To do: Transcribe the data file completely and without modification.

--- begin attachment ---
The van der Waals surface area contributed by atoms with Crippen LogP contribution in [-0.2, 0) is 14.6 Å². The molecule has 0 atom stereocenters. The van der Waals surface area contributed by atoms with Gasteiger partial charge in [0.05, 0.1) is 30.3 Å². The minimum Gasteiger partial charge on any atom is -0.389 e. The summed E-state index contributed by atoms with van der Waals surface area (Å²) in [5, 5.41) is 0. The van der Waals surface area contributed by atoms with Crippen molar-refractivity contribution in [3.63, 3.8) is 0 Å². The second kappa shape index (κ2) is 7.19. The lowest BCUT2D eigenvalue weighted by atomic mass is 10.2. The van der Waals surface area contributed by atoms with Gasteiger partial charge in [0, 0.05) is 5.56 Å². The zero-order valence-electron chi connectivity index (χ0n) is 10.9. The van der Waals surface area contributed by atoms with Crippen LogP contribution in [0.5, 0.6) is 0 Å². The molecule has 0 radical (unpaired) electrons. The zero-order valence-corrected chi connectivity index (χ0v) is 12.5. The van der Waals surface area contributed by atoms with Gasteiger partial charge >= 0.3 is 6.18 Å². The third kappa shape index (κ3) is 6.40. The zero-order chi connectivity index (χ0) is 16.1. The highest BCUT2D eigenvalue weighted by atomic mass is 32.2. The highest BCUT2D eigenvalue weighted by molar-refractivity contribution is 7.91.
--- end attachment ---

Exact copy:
The van der Waals surface area contributed by atoms with Crippen LogP contribution in [-0.2, 0) is 14.6 Å². The molecule has 0 atom stereocenters. The van der Waals surface area contributed by atoms with Gasteiger partial charge in [0.05, 0.1) is 30.3 Å². The minimum Gasteiger partial charge on any atom is -0.389 e. The summed E-state index contributed by atoms with van der Waals surface area (Å²) in [5, 5.41) is 0. The van der Waals surface area contributed by atoms with Crippen molar-refractivity contribution in [3.63, 3.8) is 0 Å². The second kappa shape index (κ2) is 7.19. The lowest BCUT2D eigenvalue weighted by atomic mass is 10.2. The van der Waals surface area contributed by atoms with Gasteiger partial charge in [0, 0.05) is 5.56 Å². The zero-order valence-electron chi connectivity index (χ0n) is 10.9. The van der Waals surface area contributed by atoms with Crippen LogP contribution in [0.5, 0.6) is 0 Å². The molecule has 0 radical (unpaired) electrons. The zero-order valence-corrected chi connectivity index (χ0v) is 12.5. The van der Waals surface area contributed by atoms with Gasteiger partial charge >= 0.3 is 6.18 Å². The third kappa shape index (κ3) is 6.40. The zero-order chi connectivity index (χ0) is 16.1. The highest BCUT2D eigenvalue weighted by atomic mass is 32.2. The highest BCUT2D eigenvalue weighted by molar-refractivity contribution is 7.91.